In short .. my childhood was full of colors, rhinestones and clothes, but not only this. I immediately learned to work hard to achieve my goals, always remaining true to who I am.
Studying fashion design in Venice and working as a sales assistant in a concept store, I met the garments of personalities such as Margiela, Alexander McQueen and Yamamoto that strongly influenced my personality and my design.
How would you describe your personal style?
It is a mix of different elements. It cannot be described with simple words, because it is a work of continuous research through fabrics, volumes, shapes and colors. Elements and details from the world of Haute Couture combine with exaggeration of Camp aesthetics, often investigating the theme of sexuality, to redefine the concept of masculinity and femininity in garments that can be worn every day. A kind of prét-àcouture, mixed with art, urban culture and music.
Has your heritage influenced your designs?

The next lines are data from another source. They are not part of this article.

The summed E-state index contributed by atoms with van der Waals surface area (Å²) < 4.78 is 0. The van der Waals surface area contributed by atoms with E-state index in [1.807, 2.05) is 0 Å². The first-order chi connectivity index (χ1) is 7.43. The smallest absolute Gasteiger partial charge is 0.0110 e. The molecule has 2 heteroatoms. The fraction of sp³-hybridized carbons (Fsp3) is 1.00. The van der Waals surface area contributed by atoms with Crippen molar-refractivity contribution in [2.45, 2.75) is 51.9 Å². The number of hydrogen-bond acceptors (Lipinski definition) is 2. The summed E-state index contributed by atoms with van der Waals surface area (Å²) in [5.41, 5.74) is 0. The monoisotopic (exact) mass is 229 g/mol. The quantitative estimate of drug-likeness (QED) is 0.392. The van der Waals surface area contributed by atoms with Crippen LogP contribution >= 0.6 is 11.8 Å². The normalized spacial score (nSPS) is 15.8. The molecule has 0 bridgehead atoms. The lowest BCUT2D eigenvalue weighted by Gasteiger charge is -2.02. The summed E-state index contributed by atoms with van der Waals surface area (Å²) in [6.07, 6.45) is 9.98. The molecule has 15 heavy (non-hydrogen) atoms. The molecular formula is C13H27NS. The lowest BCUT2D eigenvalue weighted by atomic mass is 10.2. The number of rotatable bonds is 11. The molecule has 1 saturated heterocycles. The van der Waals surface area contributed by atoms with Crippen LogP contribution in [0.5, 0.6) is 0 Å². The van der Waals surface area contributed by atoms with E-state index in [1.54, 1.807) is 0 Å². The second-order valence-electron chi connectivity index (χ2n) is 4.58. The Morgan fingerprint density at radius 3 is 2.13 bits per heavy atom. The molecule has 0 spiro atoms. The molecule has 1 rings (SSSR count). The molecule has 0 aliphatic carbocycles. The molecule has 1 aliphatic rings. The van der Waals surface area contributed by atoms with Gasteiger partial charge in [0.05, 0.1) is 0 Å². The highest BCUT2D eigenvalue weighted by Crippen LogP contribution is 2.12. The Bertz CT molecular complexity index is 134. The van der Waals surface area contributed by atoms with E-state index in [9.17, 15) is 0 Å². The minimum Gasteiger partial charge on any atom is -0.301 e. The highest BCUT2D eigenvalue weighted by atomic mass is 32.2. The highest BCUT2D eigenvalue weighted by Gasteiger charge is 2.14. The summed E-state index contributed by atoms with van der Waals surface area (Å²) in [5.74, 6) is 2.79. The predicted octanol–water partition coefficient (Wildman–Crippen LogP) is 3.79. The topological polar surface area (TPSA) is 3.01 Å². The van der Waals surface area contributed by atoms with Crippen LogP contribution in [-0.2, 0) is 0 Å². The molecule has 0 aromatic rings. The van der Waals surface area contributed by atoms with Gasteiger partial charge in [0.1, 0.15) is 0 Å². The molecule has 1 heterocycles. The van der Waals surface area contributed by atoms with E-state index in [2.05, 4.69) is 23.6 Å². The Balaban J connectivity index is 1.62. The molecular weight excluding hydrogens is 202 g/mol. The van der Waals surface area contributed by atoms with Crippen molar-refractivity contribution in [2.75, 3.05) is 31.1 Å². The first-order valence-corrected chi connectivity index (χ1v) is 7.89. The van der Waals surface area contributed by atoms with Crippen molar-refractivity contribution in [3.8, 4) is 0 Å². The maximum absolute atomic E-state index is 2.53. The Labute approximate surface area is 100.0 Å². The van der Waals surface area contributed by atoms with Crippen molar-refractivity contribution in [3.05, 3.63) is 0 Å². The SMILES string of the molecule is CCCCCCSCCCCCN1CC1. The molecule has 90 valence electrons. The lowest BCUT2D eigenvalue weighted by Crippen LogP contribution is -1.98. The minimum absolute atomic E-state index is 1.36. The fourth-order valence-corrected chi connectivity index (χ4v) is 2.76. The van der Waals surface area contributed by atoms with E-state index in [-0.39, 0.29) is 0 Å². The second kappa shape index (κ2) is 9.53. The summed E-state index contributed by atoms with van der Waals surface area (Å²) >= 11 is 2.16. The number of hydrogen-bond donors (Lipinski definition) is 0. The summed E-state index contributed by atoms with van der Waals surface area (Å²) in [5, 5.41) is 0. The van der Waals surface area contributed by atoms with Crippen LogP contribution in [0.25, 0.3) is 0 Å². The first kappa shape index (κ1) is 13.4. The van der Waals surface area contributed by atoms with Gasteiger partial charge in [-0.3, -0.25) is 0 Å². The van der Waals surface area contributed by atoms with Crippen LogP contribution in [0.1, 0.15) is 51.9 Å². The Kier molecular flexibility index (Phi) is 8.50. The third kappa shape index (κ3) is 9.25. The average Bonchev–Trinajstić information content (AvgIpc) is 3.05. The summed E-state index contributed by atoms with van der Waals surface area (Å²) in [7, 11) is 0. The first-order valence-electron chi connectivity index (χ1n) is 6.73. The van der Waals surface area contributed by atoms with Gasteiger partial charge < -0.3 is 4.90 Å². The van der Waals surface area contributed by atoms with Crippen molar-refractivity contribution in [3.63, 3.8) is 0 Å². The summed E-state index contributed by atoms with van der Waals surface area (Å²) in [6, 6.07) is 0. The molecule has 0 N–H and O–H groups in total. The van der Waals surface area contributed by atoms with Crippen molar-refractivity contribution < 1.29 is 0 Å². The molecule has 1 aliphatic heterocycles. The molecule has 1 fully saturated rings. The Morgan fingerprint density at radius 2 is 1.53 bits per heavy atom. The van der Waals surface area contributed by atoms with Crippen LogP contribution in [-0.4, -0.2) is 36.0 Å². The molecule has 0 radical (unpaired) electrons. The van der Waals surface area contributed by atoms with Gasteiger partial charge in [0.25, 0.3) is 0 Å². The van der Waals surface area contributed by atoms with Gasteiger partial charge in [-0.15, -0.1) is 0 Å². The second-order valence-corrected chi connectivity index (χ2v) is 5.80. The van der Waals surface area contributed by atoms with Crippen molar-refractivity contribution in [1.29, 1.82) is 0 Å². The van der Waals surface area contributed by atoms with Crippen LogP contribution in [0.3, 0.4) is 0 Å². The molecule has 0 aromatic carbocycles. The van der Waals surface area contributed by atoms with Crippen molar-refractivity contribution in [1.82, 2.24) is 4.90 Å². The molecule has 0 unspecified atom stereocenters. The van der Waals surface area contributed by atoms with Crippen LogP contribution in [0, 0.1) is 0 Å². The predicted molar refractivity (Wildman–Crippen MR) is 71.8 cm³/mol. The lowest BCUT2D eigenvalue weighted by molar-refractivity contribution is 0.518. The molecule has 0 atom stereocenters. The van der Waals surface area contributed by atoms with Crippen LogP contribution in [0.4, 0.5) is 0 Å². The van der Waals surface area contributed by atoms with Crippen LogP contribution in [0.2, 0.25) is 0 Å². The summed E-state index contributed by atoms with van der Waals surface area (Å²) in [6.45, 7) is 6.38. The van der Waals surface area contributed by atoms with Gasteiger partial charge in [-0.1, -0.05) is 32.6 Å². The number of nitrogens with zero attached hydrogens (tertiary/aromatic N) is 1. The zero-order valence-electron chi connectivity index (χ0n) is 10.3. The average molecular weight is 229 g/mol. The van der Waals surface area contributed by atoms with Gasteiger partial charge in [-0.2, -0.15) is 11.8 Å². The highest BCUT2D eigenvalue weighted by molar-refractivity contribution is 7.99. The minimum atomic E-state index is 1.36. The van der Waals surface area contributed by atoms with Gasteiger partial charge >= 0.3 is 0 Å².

Absolutely! My style is a conglomerate of experiences and elements that come from my past and my studies. I believe that each of us is the result of what we have lived and done in our own life. All of this is then reflected in what you do every day of your life and, in my case, it is also reflected in my design. I carry my childhood, my experiences and my studies with me. I know I’m still very young, so I can’t wait to have lots of new experiences and learn a lot more to be able to grow more and more and involve my design.
How did Ballroom enter your life? Has it boosted your growth as a designer?